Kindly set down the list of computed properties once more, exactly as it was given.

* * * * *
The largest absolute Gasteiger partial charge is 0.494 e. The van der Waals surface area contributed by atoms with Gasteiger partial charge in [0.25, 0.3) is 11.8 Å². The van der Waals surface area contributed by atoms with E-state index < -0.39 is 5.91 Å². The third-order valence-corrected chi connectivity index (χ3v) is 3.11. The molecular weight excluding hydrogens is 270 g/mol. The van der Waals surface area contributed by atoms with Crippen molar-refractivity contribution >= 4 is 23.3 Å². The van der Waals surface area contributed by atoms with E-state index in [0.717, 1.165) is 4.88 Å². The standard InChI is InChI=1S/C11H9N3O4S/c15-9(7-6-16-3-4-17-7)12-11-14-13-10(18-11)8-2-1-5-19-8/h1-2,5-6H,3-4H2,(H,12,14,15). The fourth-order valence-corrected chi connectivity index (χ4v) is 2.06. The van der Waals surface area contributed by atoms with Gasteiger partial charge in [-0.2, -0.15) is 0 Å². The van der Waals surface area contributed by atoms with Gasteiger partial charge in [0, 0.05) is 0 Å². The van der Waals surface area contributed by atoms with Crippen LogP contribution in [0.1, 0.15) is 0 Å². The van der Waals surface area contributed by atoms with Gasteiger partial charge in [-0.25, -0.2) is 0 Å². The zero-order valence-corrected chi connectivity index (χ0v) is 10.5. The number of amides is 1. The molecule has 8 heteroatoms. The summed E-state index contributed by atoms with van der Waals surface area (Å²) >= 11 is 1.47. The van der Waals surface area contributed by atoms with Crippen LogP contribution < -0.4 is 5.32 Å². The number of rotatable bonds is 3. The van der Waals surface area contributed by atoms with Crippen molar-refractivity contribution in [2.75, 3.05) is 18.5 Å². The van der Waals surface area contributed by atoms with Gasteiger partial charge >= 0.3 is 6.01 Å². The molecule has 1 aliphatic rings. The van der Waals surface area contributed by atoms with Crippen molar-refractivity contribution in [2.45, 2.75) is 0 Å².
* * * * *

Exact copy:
The largest absolute Gasteiger partial charge is 0.494 e. The van der Waals surface area contributed by atoms with Gasteiger partial charge in [0.25, 0.3) is 11.8 Å². The van der Waals surface area contributed by atoms with E-state index < -0.39 is 5.91 Å². The third-order valence-corrected chi connectivity index (χ3v) is 3.11. The molecular weight excluding hydrogens is 270 g/mol. The van der Waals surface area contributed by atoms with Crippen molar-refractivity contribution >= 4 is 23.3 Å². The van der Waals surface area contributed by atoms with E-state index in [0.717, 1.165) is 4.88 Å². The standard InChI is InChI=1S/C11H9N3O4S/c15-9(7-6-16-3-4-17-7)12-11-14-13-10(18-11)8-2-1-5-19-8/h1-2,5-6H,3-4H2,(H,12,14,15). The fourth-order valence-corrected chi connectivity index (χ4v) is 2.06. The van der Waals surface area contributed by atoms with Gasteiger partial charge in [-0.2, -0.15) is 0 Å². The van der Waals surface area contributed by atoms with Gasteiger partial charge in [0, 0.05) is 0 Å². The van der Waals surface area contributed by atoms with Crippen LogP contribution in [0.1, 0.15) is 0 Å². The van der Waals surface area contributed by atoms with Gasteiger partial charge in [-0.25, -0.2) is 0 Å². The zero-order valence-corrected chi connectivity index (χ0v) is 10.5. The number of amides is 1. The molecule has 8 heteroatoms. The summed E-state index contributed by atoms with van der Waals surface area (Å²) >= 11 is 1.47. The van der Waals surface area contributed by atoms with Crippen LogP contribution < -0.4 is 5.32 Å². The number of rotatable bonds is 3. The van der Waals surface area contributed by atoms with Crippen molar-refractivity contribution in [2.75, 3.05) is 18.5 Å². The van der Waals surface area contributed by atoms with Gasteiger partial charge >= 0.3 is 6.01 Å². The molecule has 1 aliphatic rings. The van der Waals surface area contributed by atoms with Crippen molar-refractivity contribution in [2.45, 2.75) is 0 Å².